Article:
Department of Defense (DoD)
The Global Health Initiative
Total GHI (known amounts)****
*GHI: U.S. Global Health Initiative.
**The FY 2012 Consolidated Appropriations Act included an across-the-board 0.189% rescission to all funding provided through the Labor-HHS portion of the bill.
***The FY 2012 Consolidated Appropriations Act states that “not less than $575,000,000 should be made available for family planning/reproductive health” through all bilateral accounts, but does not delineate this amount by account. UNFPA funding is in addition to the bilateral funding and is provided through the International Organizations and Programs (IO&P) account.
****Total funding for the GHI is not currently available as some funding provided through SFOPS, HHS, and DoD were not delineated in the FY 2012 appropriations bills.
The bill directs the Administrator of USAID to establish an “Office of Volunteers for Prosperity” that will fund and oversee a fellowship program aimed at creating volunteering opportunities abroad. Fellowships would be award to individuals working on projects that address a variety of challenges facing developing countries including: “reducing child mortality and improving maternal health, providing medical and dental health care and prevention, and combating HIV/AIDS, malaria, and other infectious diseases.” The bill authorizes $15 million per year from 2010 to 2012.
In a statement on World Tuberculosis Day, Secretary of State Hillary Clinton listed the ways the U.S. is involved in addressing TB while also stating â€œthere is still much more to be doneâ€ and â€œthe State Department should continue and expand its commitment to reducing the global burden of TB.â€
From the report summary: “This report briefly discusses the legislation (State, Foreign Operations, and Related Programs appropriation legislation) generally and then provides a short description of the various funding accounts as they appear in Division H, ‘Department of State, Foreign Operations, and Related Programs Appropriations Act, 2009,’ of the Omnibus Appropriations Act, 2009 (P.L. 111-8).”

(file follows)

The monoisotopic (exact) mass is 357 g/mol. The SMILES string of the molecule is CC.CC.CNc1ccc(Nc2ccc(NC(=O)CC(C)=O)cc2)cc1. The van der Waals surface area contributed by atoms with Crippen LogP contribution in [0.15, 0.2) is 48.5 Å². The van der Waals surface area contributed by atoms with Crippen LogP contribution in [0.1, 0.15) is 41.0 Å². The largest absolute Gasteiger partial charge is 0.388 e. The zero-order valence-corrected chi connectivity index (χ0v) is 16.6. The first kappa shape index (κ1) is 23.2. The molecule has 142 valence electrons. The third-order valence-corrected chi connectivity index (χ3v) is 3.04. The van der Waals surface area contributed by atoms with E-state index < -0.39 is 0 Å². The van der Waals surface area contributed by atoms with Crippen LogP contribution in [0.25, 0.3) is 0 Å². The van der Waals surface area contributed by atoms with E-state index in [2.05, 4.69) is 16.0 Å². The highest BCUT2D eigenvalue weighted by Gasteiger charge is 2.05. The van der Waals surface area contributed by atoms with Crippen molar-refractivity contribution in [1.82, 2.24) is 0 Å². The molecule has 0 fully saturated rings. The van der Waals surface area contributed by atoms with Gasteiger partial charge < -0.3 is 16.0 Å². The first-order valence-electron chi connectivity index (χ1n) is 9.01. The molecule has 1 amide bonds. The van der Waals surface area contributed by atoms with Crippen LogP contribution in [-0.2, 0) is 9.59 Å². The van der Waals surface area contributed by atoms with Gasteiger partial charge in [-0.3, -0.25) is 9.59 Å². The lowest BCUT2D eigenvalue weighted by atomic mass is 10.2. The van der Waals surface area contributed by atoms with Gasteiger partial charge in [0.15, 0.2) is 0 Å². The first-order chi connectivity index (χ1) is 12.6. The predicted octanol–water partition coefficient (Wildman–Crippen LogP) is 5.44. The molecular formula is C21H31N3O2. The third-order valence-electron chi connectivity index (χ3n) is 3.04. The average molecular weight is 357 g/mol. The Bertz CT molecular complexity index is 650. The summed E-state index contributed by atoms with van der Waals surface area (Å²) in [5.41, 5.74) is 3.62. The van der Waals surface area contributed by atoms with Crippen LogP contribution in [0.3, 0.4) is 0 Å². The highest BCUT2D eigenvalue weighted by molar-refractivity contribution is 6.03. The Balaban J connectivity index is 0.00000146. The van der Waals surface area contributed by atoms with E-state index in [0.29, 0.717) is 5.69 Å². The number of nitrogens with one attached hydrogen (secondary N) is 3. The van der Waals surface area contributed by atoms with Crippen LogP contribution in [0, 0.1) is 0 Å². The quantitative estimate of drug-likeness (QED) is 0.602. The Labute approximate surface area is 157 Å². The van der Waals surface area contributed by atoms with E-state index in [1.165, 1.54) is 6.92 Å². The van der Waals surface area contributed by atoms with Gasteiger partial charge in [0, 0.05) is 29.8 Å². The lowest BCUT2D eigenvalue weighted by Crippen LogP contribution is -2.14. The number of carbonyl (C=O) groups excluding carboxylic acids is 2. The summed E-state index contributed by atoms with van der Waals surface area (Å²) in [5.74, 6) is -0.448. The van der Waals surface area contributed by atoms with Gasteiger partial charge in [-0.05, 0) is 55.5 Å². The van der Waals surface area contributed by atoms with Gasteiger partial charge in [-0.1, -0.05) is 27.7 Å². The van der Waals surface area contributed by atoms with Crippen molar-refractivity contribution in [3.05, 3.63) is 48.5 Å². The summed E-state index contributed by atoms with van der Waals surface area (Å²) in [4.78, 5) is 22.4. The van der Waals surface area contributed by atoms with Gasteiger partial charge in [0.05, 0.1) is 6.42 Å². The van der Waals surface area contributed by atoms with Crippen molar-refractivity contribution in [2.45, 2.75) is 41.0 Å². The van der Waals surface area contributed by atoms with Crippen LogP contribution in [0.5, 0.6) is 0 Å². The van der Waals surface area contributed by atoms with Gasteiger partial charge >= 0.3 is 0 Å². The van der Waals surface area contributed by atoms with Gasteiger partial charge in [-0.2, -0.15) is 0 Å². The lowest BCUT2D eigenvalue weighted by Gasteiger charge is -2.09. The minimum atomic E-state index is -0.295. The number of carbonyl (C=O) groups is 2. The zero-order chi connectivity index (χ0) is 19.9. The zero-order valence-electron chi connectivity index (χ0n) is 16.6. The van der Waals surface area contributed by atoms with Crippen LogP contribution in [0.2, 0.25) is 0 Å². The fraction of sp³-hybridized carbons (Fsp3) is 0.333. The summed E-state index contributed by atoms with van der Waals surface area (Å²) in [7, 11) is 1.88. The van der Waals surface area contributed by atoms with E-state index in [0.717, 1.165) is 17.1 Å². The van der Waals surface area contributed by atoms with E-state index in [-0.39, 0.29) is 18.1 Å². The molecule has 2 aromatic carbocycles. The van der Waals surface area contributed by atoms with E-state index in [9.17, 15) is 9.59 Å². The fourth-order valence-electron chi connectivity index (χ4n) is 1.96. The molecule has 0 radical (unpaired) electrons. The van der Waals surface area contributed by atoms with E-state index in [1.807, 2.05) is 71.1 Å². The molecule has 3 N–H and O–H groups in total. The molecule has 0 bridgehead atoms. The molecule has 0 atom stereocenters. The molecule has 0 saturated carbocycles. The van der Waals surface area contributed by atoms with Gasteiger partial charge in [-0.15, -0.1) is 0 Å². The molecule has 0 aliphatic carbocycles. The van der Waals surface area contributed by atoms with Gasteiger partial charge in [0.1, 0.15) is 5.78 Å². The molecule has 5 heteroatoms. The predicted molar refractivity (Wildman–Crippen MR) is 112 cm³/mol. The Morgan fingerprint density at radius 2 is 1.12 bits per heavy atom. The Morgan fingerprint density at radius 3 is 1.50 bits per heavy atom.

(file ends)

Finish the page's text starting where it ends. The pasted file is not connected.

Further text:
In a letter to President Obama, Senator Kerry and Senator Lugar urged the President to “nominate an Administrator for USAID expeditiously” stating that “efforts to support a bold foreign assistance reform and development agenda are hampered by a leadership vacuum at the U.S. Agency for International Development.”
The proposed bill would establish the “Health Technology Program” within USAID to “develop, advance, and introduce affordable, available, and appropriate technologies specifically designed: a) to improve the health and nutrition of developing country populations; b) to reduce maternal and child mortality; and c) to improve the diagnosis, prevention and reduction of disease, especially HIV/AIDS, malaria, tuberculosis, and other major diseases.” The bill requires that program funding be provided by USAID on a competitive basis and that the USAID Administrator provide an annual report to Congress on the progress and outlook of the program. Finally, the bill authorizes the appropriation of $5 million for each of the fiscal years 2010 through 2014.